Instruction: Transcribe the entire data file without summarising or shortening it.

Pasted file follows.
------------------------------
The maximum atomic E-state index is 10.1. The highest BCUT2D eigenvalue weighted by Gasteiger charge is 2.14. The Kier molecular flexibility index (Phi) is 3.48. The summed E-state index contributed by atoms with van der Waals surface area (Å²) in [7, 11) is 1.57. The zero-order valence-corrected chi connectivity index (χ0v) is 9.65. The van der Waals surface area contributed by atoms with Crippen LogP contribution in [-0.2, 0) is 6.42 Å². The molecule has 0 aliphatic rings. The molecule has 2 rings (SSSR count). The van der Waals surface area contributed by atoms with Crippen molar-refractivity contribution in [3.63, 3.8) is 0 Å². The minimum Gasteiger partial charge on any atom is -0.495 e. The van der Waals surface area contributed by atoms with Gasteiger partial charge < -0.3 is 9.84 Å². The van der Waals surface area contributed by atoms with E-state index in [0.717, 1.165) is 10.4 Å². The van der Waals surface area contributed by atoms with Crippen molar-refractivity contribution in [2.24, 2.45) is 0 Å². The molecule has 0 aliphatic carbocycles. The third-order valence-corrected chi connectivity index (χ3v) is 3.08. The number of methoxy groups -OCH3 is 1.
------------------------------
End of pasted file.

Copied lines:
The maximum atomic E-state index is 10.1. The highest BCUT2D eigenvalue weighted by Gasteiger charge is 2.14. The Kier molecular flexibility index (Phi) is 3.48. The summed E-state index contributed by atoms with van der Waals surface area (Å²) in [7, 11) is 1.57. The zero-order valence-corrected chi connectivity index (χ0v) is 9.65. The van der Waals surface area contributed by atoms with Crippen LogP contribution in [-0.2, 0) is 6.42 Å². The molecule has 0 aliphatic rings. The molecule has 2 rings (SSSR count). The van der Waals surface area contributed by atoms with Crippen molar-refractivity contribution in [3.63, 3.8) is 0 Å². The minimum Gasteiger partial charge on any atom is -0.495 e. The van der Waals surface area contributed by atoms with Gasteiger partial charge < -0.3 is 9.84 Å². The van der Waals surface area contributed by atoms with E-state index in [0.717, 1.165) is 10.4 Å². The van der Waals surface area contributed by atoms with Crippen molar-refractivity contribution in [2.24, 2.45) is 0 Å². The molecule has 0 aliphatic carbocycles. The third-order valence-corrected chi connectivity index (χ3v) is 3.08. The number of methoxy groups -OCH3 is 1.